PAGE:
Cancellation mandated by administrative rule. While 625 ILCS 5/6-206.1(c- 1) requires cancellation upon report of conviction or supervision for certain serious violations, the SOS by administrative rule also provides for cancellation upon notification from the BAIID provider or installer that a physical inspection of the device shows tampering or circumvention, regardless whether there is a conviction or sentence of court supervision for a violation of 625 ILCS 5/6-206.2.

Extension of suspension mandated by statute Several areas defined by statute are the basis for BAIID violations resulting in the extension of the SSS: providing too many breath samples that register excessive blood alcohol levels according to SOS rules, failure to provide evidence to the SOS that the BAIID has been installed in the person’s vehicle(s), and failure to follow applicable rules adopted by the SOS.

Extension of suspension mandated by administrative rule SOS rules provide that failing to 1) pass or take a running retest (random test required during operation of the vehicle), 2) use the BAIID as required or 3) submit a BAIID report in a timely manner all could result in the extension of the SSS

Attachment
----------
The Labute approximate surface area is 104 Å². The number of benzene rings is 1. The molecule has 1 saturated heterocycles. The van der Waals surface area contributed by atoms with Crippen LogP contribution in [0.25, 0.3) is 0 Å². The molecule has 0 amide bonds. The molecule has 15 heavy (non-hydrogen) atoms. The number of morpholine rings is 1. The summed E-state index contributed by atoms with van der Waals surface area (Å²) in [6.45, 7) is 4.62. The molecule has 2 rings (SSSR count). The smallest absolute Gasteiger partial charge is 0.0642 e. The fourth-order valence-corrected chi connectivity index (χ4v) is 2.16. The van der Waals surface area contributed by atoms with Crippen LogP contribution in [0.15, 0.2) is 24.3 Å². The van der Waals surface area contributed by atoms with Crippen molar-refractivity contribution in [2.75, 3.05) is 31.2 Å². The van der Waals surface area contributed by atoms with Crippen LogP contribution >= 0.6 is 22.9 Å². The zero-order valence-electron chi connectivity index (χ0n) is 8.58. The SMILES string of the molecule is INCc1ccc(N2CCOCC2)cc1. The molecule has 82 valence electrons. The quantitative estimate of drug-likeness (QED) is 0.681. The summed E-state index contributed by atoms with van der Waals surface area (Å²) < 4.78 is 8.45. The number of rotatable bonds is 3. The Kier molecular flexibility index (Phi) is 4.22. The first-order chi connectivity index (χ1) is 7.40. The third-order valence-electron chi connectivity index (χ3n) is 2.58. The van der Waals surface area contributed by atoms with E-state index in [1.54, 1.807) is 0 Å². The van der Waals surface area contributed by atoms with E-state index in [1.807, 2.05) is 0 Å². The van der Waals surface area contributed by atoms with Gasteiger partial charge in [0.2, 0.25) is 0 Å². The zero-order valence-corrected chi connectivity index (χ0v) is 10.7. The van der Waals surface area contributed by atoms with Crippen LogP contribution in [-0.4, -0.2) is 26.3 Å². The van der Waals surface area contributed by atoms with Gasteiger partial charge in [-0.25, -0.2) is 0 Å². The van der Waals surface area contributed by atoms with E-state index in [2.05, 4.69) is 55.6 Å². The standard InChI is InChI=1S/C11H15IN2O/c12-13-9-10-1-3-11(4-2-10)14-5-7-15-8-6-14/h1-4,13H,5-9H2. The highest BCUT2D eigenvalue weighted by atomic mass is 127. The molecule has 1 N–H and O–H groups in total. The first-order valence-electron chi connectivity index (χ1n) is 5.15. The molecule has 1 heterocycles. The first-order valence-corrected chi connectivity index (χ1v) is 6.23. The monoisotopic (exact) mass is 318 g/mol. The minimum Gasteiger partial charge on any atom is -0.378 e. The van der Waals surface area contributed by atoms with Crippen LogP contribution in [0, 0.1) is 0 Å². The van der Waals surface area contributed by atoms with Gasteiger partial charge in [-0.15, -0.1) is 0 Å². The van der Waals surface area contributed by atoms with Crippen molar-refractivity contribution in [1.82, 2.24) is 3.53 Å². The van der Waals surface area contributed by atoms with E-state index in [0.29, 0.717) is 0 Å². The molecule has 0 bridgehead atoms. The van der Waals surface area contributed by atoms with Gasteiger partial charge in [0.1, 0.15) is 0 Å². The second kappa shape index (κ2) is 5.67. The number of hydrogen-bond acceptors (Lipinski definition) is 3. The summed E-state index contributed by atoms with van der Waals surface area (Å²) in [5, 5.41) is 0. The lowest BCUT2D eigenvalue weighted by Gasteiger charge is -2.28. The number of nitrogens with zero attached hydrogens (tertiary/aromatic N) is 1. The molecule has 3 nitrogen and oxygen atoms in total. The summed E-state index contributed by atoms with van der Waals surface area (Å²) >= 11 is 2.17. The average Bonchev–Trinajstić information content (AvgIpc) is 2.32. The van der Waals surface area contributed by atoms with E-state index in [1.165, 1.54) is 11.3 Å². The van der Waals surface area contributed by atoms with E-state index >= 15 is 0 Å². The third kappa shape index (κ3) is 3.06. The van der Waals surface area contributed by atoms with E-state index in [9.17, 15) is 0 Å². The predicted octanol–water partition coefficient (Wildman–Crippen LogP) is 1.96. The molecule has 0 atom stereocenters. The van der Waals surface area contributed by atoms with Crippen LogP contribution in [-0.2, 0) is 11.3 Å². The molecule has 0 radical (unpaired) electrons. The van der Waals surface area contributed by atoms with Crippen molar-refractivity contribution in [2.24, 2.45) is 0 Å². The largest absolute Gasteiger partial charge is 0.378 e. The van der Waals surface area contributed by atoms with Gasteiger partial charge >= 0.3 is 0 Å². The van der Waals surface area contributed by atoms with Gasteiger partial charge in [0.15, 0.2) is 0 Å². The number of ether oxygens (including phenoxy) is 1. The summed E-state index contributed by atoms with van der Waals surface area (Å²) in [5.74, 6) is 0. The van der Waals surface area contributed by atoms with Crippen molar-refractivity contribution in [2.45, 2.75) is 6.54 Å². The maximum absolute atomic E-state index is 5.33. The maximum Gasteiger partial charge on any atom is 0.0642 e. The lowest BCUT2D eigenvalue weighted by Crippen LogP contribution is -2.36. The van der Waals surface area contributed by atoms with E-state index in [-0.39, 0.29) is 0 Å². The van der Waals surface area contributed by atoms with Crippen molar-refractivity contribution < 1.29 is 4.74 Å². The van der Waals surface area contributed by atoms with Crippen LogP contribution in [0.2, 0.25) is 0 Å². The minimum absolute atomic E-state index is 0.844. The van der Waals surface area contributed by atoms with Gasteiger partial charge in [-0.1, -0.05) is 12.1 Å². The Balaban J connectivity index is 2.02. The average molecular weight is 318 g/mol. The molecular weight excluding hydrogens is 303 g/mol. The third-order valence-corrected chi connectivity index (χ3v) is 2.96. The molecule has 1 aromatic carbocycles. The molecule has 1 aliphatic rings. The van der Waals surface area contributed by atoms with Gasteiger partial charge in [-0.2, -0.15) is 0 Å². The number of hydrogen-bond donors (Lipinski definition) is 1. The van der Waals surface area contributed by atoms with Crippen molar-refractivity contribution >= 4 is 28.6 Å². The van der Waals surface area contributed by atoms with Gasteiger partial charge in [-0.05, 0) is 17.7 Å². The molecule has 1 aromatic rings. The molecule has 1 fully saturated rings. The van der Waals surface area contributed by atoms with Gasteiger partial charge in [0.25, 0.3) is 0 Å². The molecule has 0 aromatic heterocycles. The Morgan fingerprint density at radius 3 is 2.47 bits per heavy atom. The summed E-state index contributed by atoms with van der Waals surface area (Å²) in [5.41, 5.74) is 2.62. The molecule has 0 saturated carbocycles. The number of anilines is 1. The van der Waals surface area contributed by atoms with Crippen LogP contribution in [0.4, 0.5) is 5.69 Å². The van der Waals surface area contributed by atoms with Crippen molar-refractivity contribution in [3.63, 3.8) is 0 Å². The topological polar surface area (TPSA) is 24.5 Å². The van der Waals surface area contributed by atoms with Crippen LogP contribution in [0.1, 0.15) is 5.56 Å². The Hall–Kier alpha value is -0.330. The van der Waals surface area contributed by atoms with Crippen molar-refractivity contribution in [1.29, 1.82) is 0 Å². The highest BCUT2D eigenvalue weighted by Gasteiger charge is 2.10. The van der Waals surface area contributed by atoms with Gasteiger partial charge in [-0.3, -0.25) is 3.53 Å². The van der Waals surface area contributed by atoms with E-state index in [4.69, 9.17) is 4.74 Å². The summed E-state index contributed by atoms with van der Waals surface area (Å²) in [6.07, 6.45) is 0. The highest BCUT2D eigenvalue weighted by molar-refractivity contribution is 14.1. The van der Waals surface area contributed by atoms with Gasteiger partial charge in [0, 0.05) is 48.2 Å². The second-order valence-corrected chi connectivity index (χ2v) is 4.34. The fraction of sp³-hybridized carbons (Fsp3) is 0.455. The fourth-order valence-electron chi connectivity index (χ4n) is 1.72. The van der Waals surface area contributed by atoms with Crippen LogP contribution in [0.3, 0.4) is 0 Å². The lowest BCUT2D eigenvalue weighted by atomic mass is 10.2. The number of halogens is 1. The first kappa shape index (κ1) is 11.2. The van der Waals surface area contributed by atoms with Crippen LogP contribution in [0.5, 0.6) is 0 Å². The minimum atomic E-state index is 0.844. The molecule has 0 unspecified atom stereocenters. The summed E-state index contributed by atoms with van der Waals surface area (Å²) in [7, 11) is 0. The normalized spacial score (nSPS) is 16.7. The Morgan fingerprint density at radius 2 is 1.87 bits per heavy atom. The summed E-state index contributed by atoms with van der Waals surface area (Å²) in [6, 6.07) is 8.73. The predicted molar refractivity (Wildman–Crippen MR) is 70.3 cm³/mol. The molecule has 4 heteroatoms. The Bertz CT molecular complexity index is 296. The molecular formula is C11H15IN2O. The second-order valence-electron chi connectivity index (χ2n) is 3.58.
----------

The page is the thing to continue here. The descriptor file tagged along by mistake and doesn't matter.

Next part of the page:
General Provisions Governing Cancellations and Extensions of Driving Suspension Cancellation. As stated above, violations as defined in 625 ILCS 5/6- 206.1(c-1) will result in the cancellation of the MDDP. If a cancellation for one of these reasons occurs, reinstatement is not automatic at the termination of the SSS. Instead, the SOS will enter an extension of suspension (or new suspension if the original suspension has already terminated) for not less than twice the original summary suspension period or for the length of any extensions of suspension, whichever is longer. Upon termination of the original period of summary suspension, the person may apply for a RDP before the secretary of state (through an administrative hearing) subject to BAIID requirements.

Extension of suspension. If the SOS determines that a violation of the MDDP law or rules has occurred – other than one resulting in cancellation of the permit – the SOS will extend the SSS for an additional three-month period. Any extensions will be consecutive. If the suspension has already terminated at the time of the determination, the person will be re-suspended for three months. There is no limit on the number of times a suspension may be extended or re-suspended, but multiple violations occurring within one monitoring period will not result in extensions of suspension or re-suspensions totaling more than six months.48 During any period of suspension (including extension(s) or resuspension) the only available driving relief is an MDDP subject to BAIID requirements.

Note that under SOS rules a person may obtain, without limit, additional MDDPs during any period of suspension extension or re-suspension that occurs as a result of a violation. Distinguish this from a person who voluntarily terminates participation in the program and, under the rules, is only allowed to reapply once